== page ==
The second major issue I find is the given value of each work. The Dallas Contemporary doesn’t have the best reputation, out of the Dallas non-profit art organizations, for supporting or interacting with the local Texas art community. This isn’t necessarily my personal view, I haven’t been around Dallas long enough to draw my own conclusion, but it is something I have heard from a multitude of different sources, particularly artists. And what the eBay prices of the donating artists’ work state, even if that was not the intent, is that the Dallas Contemporary values these limited edition prints at a price that is comparable to a poster found on Allposters.com. Basically, it was a great way to alienate the high profile artists who did support the organization. Thankfully, the listings aren’t extremely visible because a public record of such a low value (priced and sold by a reputable non-profit institution) could actually hurt an artist’s sales.
While all the listings are not visible, and there certainly are not any current artwork sales up now, I looked up some of the items that were sold via eBay’s seller review feature. The Dallas Contemporary eBay store has 27 total reviews from 12 buyers, ranging from February 2012 until January 8, 2013. Besides making an unfortunate statement, there is a larger problem with the sales price that can be found here. People who stumbled upon these prints and knew what they were being offered had the opportunity to purchase multiples of the works in order to resell them, and I promise they won’t be selling them for what they paid for them. I’m not claiming everyone who purchased this work is planning on doing this, but it’s almost guaranteed some will.
The issue here is that these artists’ sole way of making money on their work is through the primary art market where they receive a commission or consignment fee. Now, these artists may potentially have to compete with their own work, being sold by art “flippers” if you will, in the art market. This is not anything new, but it should not be something facilitated by a non-profit arts organization or the result of an artist’s own generous donation. In fact, one of the donated prints has already made it to the marketplace. According to Peter Simek, Red Arrow Contemporary has a Vernon Fisher print purchased a month ago by the gallery owner, Ed Stafford, not on eBay but at a Dallas Contemporary pop-up shop, for $1,000. At Red Arrow, that same print is now listed at $1,800, a far cry from the probable $50 price tag it most likely would have been given in the online shop.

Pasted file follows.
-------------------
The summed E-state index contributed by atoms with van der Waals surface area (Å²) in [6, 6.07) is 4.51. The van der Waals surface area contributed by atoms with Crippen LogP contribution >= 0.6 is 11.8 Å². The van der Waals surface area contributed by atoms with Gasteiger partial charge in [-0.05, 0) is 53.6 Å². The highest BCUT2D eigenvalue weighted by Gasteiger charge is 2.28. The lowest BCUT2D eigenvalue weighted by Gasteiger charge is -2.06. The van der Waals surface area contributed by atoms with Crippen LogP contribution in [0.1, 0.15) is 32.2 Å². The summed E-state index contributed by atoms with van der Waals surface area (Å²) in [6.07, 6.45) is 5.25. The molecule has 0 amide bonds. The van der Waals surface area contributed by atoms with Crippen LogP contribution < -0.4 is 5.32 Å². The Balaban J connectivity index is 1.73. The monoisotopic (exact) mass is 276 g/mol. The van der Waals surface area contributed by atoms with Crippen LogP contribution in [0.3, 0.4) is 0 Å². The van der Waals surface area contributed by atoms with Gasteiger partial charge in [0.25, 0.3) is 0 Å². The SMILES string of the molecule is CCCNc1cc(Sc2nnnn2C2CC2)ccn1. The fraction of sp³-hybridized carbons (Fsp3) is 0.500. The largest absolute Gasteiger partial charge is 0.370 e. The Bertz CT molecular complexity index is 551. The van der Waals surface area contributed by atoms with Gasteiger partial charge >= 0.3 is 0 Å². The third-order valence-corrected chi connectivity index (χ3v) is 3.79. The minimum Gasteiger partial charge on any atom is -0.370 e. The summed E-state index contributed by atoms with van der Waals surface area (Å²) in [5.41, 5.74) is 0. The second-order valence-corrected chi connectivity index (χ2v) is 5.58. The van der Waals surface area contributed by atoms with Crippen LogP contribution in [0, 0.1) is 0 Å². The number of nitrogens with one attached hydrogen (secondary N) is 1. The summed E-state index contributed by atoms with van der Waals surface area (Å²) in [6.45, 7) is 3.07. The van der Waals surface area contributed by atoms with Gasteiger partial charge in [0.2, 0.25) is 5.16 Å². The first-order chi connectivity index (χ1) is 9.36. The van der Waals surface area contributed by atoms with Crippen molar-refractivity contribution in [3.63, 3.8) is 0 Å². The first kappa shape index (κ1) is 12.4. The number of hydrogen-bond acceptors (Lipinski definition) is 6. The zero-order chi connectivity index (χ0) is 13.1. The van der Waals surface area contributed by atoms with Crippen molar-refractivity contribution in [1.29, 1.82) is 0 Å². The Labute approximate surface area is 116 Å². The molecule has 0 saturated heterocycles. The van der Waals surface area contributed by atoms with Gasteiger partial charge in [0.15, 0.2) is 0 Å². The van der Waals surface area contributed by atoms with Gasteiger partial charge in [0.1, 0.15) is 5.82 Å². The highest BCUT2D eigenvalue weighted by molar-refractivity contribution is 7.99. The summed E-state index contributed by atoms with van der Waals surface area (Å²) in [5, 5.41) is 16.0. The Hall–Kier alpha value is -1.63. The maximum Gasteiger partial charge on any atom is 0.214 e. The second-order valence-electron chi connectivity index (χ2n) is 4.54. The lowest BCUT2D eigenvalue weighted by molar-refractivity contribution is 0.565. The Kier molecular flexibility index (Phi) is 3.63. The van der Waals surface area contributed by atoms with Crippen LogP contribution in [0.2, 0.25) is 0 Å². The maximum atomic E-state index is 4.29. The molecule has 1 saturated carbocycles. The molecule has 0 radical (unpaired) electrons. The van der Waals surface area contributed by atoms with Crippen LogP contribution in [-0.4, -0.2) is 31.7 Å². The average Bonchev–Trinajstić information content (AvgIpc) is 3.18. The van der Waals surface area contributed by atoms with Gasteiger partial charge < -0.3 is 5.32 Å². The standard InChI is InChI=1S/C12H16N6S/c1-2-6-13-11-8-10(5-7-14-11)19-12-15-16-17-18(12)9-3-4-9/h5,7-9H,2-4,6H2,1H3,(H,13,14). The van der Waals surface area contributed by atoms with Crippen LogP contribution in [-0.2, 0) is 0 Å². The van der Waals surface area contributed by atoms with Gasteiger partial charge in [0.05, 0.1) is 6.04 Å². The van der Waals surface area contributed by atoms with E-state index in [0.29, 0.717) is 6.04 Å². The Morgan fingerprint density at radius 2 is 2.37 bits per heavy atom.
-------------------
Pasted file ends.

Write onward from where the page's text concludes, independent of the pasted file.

When it comes down to it, Doroshenko has a very long way to go before he can make up for his “stupid mistake.” And yes, I refer to it as his mistake even though the director seemed to blame less informed staff during his recent interview. The eBay listings were too well thought out and put together to have been created by someone who did not know what they were selling. Each listing had a full artist bio, including accolades and permanent collections, along with detailed descriptions of what each piece was and how it was made. The $1,000 price tag on the Fisher print purchased by the owner of Red Arrow also shows that someone handling the distribution of the prints knew that they were worth more than the $15 to $50 price tags given to them on eBay. If Doroshenko did not know about the eBay sale, even though it was going on for a year, someone on his staff who knew better certainly did, and as the Dallas Contemporary’s executive director that makes this his mistake, not one that can be handed off to an anonymous staff member.
What do you think? What can the Dallas Contemporary and Peter Doroshenko do to try and make up for this sale? Can they win back the local artists’ trust? Or do they need to?
*Full disclosure: I am a part-time intern at Talley Dunn Gallery which represents several of the artists affected by the Dallas Contemporary’s eBay store. While I do not believe my opinion on this subject has been swayed by my job, my opinions also do not in any way represent the official views of Talley Dunn Gallery. If you would like to read the letter signed by galleries (including TDG) and artists alike on this subject, please click here and scroll down.
Casey Stranahan is a gallery assistant who currently lives in Dallas. She received her MSc in modern art history from the The University of Edinburgh and has also worked for galleries in Houston, New Orleans and Edinburgh, Scotland.